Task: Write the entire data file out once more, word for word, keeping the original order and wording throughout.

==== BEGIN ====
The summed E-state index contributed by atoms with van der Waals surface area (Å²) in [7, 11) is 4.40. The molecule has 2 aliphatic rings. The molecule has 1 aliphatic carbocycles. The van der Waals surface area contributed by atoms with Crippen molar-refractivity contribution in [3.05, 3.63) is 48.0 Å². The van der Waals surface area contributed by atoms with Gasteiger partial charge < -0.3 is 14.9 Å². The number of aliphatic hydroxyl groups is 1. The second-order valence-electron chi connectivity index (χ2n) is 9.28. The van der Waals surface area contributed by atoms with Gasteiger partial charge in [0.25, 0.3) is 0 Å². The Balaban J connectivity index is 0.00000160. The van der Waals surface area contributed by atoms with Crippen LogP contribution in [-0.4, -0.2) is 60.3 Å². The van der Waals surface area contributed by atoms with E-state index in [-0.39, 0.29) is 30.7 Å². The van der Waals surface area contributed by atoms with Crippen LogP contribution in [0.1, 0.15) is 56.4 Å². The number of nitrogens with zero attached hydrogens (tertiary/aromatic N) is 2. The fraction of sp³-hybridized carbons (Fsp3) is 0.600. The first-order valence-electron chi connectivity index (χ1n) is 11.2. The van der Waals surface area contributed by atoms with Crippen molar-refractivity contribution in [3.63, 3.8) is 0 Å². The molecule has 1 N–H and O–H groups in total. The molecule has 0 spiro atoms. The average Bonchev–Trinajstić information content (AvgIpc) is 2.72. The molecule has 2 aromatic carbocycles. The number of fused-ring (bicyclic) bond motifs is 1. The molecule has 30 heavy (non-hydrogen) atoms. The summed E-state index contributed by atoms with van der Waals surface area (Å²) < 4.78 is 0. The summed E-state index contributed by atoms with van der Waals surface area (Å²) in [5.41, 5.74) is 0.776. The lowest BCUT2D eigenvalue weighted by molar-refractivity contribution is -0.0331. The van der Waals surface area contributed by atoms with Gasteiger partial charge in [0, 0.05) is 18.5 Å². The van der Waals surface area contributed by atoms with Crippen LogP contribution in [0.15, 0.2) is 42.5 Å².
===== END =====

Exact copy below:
The summed E-state index contributed by atoms with van der Waals surface area (Å²) in [7, 11) is 4.40. The molecule has 2 aliphatic rings. The molecule has 1 aliphatic carbocycles. The van der Waals surface area contributed by atoms with Crippen molar-refractivity contribution in [3.05, 3.63) is 48.0 Å². The van der Waals surface area contributed by atoms with Gasteiger partial charge < -0.3 is 14.9 Å². The number of aliphatic hydroxyl groups is 1. The second-order valence-electron chi connectivity index (χ2n) is 9.28. The van der Waals surface area contributed by atoms with Gasteiger partial charge in [0.25, 0.3) is 0 Å². The Balaban J connectivity index is 0.00000160. The van der Waals surface area contributed by atoms with Crippen LogP contribution in [-0.4, -0.2) is 60.3 Å². The van der Waals surface area contributed by atoms with E-state index in [-0.39, 0.29) is 30.7 Å². The van der Waals surface area contributed by atoms with Crippen LogP contribution in [0.1, 0.15) is 56.4 Å². The number of nitrogens with zero attached hydrogens (tertiary/aromatic N) is 2. The fraction of sp³-hybridized carbons (Fsp3) is 0.600. The first-order valence-electron chi connectivity index (χ1n) is 11.2. The van der Waals surface area contributed by atoms with Crippen molar-refractivity contribution in [3.63, 3.8) is 0 Å². The molecule has 1 N–H and O–H groups in total. The molecule has 0 spiro atoms. The average Bonchev–Trinajstić information content (AvgIpc) is 2.72. The molecule has 2 aromatic carbocycles. The number of fused-ring (bicyclic) bond motifs is 1. The molecule has 30 heavy (non-hydrogen) atoms. The summed E-state index contributed by atoms with van der Waals surface area (Å²) < 4.78 is 0. The summed E-state index contributed by atoms with van der Waals surface area (Å²) in [5.41, 5.74) is 0.776. The lowest BCUT2D eigenvalue weighted by molar-refractivity contribution is -0.0331. The van der Waals surface area contributed by atoms with Gasteiger partial charge in [0, 0.05) is 18.5 Å². The van der Waals surface area contributed by atoms with Crippen LogP contribution in [0.15, 0.2) is 42.5 Å².